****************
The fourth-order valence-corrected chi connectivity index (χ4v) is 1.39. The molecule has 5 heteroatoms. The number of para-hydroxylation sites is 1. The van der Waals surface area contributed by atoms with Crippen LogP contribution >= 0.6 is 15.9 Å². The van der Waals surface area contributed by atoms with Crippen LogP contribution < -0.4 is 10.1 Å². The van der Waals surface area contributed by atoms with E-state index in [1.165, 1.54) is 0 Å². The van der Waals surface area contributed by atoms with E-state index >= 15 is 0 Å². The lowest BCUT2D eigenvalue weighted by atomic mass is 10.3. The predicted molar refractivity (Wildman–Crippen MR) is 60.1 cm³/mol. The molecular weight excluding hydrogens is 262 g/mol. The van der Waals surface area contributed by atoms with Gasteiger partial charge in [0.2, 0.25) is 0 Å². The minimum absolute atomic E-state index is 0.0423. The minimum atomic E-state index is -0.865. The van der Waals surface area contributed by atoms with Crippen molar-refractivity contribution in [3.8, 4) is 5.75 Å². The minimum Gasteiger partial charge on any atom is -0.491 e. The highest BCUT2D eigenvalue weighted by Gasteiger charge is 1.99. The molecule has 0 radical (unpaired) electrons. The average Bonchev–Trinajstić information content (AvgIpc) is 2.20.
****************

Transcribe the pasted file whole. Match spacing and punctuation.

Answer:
The fourth-order valence-corrected chi connectivity index (χ4v) is 1.39. The molecule has 5 heteroatoms. The number of para-hydroxylation sites is 1. The van der Waals surface area contributed by atoms with Crippen LogP contribution >= 0.6 is 15.9 Å². The van der Waals surface area contributed by atoms with Crippen LogP contribution < -0.4 is 10.1 Å². The van der Waals surface area contributed by atoms with E-state index in [1.165, 1.54) is 0 Å². The van der Waals surface area contributed by atoms with E-state index >= 15 is 0 Å². The lowest BCUT2D eigenvalue weighted by atomic mass is 10.3. The predicted molar refractivity (Wildman–Crippen MR) is 60.1 cm³/mol. The molecular weight excluding hydrogens is 262 g/mol. The van der Waals surface area contributed by atoms with Gasteiger partial charge in [0.2, 0.25) is 0 Å². The minimum absolute atomic E-state index is 0.0423. The minimum atomic E-state index is -0.865. The van der Waals surface area contributed by atoms with Crippen molar-refractivity contribution in [3.8, 4) is 5.75 Å². The minimum Gasteiger partial charge on any atom is -0.491 e. The highest BCUT2D eigenvalue weighted by Gasteiger charge is 1.99. The molecule has 0 radical (unpaired) electrons. The average Bonchev–Trinajstić information content (AvgIpc) is 2.20.